There is nothing wrong with celebrating Israel’s successes, but doing so is only one part of the broader picture of how we should engage with Israel, and the way these successes are presented inevitably carries with it political implications.

All too often, events that are framed as “cultural” partner with national organizations that have explicit political agendas. I watched as pamphlets were distributed at our Israel Fair that reported on Israel’s human rights record, Israeli LGBT tolerance and Arab voting rights. Maps of Israel were disseminated. Fact sheets were passed out about the Israeli Defense Force and Israel’s humanitarian aid to other countries. I do not oppose these topics being discussed, however I reject the claim that these are somehow “not political.” They are.

One popular handout used on college campuses, including mine, is the StandWithUs “Pocket Facts” booklet.  Some “facts” from this booklet:

  • “Israelis resettled lands their families had owned in the West Bank, where Jews had lived for millennia until the 1948 War when they were expelled.”
  • “Iranian leaders are racing to build nuclear weapons.”

When the Chief of Staff of the Israeli military, Lt. Gen. Benny Gantz, says that Iran is likely not building a weapon, it is not a fact to say Iran is “racing to build nuclear weapons.” It might be a mainstream opinion, but it is certainly not a settled fact. When the Israeli Supreme Court has ruled repeatedly, in accordance with the law, that numerous settlements in the West Bank are built on Palestinian land, or land with contested ownership because it was not farmed by anyone for a certain number of years, it is not a fact to say that settlements are categorically built on land once owned by Jews, as implied by the StandWithUs literature. Let us be intellectually honest. These statements are opinions.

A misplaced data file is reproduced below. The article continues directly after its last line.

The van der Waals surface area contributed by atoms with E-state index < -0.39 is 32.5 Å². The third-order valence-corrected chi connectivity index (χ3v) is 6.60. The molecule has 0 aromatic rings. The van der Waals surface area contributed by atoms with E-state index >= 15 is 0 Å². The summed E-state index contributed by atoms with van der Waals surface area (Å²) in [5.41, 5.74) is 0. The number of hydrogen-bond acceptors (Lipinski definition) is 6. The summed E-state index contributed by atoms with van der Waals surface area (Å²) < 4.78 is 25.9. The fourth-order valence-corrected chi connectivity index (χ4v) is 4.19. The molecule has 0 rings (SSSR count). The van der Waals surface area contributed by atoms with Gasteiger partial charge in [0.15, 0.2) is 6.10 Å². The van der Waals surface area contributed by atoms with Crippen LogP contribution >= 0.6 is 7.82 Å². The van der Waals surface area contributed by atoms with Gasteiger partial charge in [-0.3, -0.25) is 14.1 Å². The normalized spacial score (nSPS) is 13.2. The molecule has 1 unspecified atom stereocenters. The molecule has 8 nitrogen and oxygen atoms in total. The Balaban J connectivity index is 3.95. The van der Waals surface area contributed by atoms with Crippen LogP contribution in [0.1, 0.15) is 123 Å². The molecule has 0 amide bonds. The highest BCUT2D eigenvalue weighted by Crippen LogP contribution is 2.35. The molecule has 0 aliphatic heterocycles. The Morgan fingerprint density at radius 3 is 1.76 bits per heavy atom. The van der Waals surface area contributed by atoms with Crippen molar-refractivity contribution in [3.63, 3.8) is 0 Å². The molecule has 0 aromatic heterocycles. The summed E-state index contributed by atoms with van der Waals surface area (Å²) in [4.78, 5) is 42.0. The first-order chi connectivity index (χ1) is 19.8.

Israel fairs are great. We should have them. But they should also directly address the political situation Israel faces. And if they opt not to, we must acknowledge that these fairs are still political. Even when we engage in discussions about Israel’s technological achievements or their treatment of the LGBT community, we must be open about the political nature of these things. Politics does not have to be a dirty word.

More importantly, we’re not doing Israel any good by avoiding the peace process. We should be talking about the two-state solution, Hamas and the Palestinian Authority, Israeli settlements, and rocket attacks. All of these are crucial elements in envisioning and understanding Israel and its future. We should embrace the complexity, and give people actual answers instead of pretending that these issues don’t exist. This is how we can do justice to Israel, get more people involved in pro-Israel activism and show students that we trust them to be smart people.

Pro-Israel advocates cannot shield college students from the conflict. Students will read about it in newspapers. They will watch documentaries they find on Netflix. It is unavoidable. But let’s be proactive and embrace the challenges head on, precisely at a campus-wide event created to learn about Israel. We can provide people with the opportunity to develop a real, deep relationship with Israel, not just one that’s based on a universal love of falafel.